The European defence industry is beginning to have a significant presence in Community budgets, which means that there must be more thorough and transparent monitoring of defence exports.
The defence industry is gaining prominence in the political discourse of the European Union. And not only because of issues relating to the Union's strategic autonomy, the financing of programmes with Community funds or the eternal debate on whether to continue moving towards an almost utopian and complex European Army.
The presence of large companies such as Airbus, Dassault, Naval Group, Fincantieri and Navantia, which already have a significant presence on the international industrial scene, will see their export potential greatly increased in the future, thanks to the joint projects that are being developed within the European industrial fabric. And, precisely for this reason, over the last decade the European institutions have made legislative progress towards greater control and transparency in the export of military material and technology.
According to data from the Stockholm International Peace Research Institute (SIPRI), during the five-year period from 2015 to 2019 the EU-including still the United Kingdom-exported over 25 per cent of the world's weapons material, making it the second biggest exporter in the world, after the United States (36 per cent) and above Russia (21 per cent).
The bulk of exports are concentrated in five Member States: France with 7.9%, Germany with 5.8%, the United Kingdom with 3.7%, Spain with 3.1% and Italy with 2.1% of the world total, with three of them - France, Germany and Spain - showing an increase over previous periods. These exports are partially restricted and limited by European legislation, and subject to the standards adopted in Common Position 2008/944/CFSP of the Council of the European Union.
These standards include respect for the human rights of the importing countries, as well as the guarantee that the material will not be used in conflicts in the region or employed in possible internal repression. This is laudable, but given who the main recipients of this material are, its application or monitoring is certainly not exhaustive.
According to the latest annual reports of the European Union for the years 2017 and 2018, North Africa and the Middle East, especially the latter, are the main destinations of European arms exports. This fact shows a certain laxity in controlling where and to whom it was exported, taking into account the instability of some of the countries, limited respect for human rights and repressive activity in others.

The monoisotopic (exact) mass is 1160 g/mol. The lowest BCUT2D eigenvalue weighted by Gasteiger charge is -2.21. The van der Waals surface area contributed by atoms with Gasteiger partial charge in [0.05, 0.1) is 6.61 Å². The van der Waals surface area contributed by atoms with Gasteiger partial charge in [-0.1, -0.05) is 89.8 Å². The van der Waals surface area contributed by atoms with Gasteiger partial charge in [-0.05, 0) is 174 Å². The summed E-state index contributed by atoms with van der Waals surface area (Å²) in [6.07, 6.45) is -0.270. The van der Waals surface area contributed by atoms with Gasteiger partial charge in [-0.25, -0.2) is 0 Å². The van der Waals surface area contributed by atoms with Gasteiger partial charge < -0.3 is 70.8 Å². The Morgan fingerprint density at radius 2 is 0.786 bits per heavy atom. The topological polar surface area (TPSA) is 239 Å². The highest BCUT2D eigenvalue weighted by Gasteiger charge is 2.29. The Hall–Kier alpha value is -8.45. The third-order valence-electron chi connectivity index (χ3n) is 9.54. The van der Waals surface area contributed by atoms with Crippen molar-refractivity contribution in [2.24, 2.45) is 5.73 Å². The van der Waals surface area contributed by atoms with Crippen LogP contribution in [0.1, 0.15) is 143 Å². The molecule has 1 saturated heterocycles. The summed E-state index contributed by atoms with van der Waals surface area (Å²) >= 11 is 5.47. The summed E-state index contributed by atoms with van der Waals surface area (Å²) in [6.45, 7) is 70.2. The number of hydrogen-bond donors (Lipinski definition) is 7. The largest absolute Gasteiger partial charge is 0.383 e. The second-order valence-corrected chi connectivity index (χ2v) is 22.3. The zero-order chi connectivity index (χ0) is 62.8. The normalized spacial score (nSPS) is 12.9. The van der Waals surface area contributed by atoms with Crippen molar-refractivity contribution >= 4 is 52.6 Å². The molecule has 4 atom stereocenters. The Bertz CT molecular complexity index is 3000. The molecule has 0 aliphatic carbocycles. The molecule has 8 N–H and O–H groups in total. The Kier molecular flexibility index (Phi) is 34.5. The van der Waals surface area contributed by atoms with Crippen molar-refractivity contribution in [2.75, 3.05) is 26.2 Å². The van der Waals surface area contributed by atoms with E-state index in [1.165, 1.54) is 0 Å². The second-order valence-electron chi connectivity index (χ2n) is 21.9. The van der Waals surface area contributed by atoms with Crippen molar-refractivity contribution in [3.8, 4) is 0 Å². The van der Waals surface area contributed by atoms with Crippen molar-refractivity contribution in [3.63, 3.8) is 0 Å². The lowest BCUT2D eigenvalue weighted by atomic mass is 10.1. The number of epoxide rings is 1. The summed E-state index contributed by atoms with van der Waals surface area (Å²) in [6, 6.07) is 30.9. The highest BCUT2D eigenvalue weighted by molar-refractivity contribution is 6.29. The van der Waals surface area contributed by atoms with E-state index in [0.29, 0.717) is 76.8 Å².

In this regard, the Council of the European Union again decided in September 2019 to introduce regulations to provide uniformity and clarity in the data provided by Member States in order to improve supervision and transparency of the European military industry's export market.
The European Parliament, one year after the Council's decision, has recently approved a resolution to influence compliance with the regulations, as it is considered that the information provided by the European Union States is neither complete nor easily accessible. The resolution, presented by the green group, was made possible thanks to the support of the social democratic and liberal family in the European Parliament. In all, 341 votes were cast in favour, 124 against and 230 abstentions. It should be noted that at national level, some of the popular representatives abstained, unlike the majority of the EPP, a group to which the European Parliament belongs, as did the Liberals, even though their group did vote by a majority in favour of the resolution.
Arms exports further underline the lack of cooperation between Member States in maintaining a common position on conflicts around the world. For even this common position agreed in 2008 does not guarantee a single way of acting when any of the countries receiving material from the European Union fails to comply with one - or several - of the eight points established by this joint position.
Perhaps the clearest example can be found in the Middle East, where the role of Saudi Arabia or the United Arab Emirates with respect to the war in Yemen has led some countries such as Belgium, Germany and the Netherlands to suspend exports of material that could be used in the conflict, while others, such as France and Italy, have taken advantage of the absence of any kind of embargo on these Gulf monarchies to maintain their exports.
This de facto lack of unanimity when it comes to complying with this common position, together with the lack of transparency and information observed in some cases, affects the way in which societies sometimes perceive it as negative to stimulate and protect the defence industry sector. Further unification of criteria, monitoring of compliance and clarification of information is essential, even more so now that the European defence industry is beginning to draw on Community funds.